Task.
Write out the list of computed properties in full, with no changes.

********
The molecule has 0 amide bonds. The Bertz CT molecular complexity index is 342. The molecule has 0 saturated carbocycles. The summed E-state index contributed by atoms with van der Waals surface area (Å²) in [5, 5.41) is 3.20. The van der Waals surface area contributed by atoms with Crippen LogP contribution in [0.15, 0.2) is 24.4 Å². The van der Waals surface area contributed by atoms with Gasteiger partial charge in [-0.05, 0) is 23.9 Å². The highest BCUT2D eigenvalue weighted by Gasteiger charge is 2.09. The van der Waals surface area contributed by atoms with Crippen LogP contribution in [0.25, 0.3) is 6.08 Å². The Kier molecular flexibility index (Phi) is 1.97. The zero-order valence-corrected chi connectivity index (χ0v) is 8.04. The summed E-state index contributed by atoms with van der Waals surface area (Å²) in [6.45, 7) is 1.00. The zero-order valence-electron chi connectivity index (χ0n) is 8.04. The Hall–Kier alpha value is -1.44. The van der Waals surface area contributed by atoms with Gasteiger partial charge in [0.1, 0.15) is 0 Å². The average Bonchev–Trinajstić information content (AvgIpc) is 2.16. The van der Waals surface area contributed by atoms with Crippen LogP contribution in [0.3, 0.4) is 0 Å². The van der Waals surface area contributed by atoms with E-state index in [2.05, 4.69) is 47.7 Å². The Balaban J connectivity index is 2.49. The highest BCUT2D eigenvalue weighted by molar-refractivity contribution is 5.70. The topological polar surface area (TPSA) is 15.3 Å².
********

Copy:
The molecule has 0 amide bonds. The Bertz CT molecular complexity index is 342. The molecule has 0 saturated carbocycles. The summed E-state index contributed by atoms with van der Waals surface area (Å²) in [5, 5.41) is 3.20. The van der Waals surface area contributed by atoms with Crippen LogP contribution in [0.15, 0.2) is 24.4 Å². The van der Waals surface area contributed by atoms with Gasteiger partial charge in [-0.05, 0) is 23.9 Å². The highest BCUT2D eigenvalue weighted by Gasteiger charge is 2.09. The van der Waals surface area contributed by atoms with Crippen LogP contribution in [0.25, 0.3) is 6.08 Å². The Kier molecular flexibility index (Phi) is 1.97. The zero-order valence-corrected chi connectivity index (χ0v) is 8.04. The summed E-state index contributed by atoms with van der Waals surface area (Å²) in [6.45, 7) is 1.00. The zero-order valence-electron chi connectivity index (χ0n) is 8.04. The Hall–Kier alpha value is -1.44. The van der Waals surface area contributed by atoms with Gasteiger partial charge in [0.1, 0.15) is 0 Å². The average Bonchev–Trinajstić information content (AvgIpc) is 2.16. The van der Waals surface area contributed by atoms with Crippen LogP contribution in [0.3, 0.4) is 0 Å². The van der Waals surface area contributed by atoms with E-state index in [2.05, 4.69) is 47.7 Å². The Balaban J connectivity index is 2.49. The highest BCUT2D eigenvalue weighted by molar-refractivity contribution is 5.70. The topological polar surface area (TPSA) is 15.3 Å².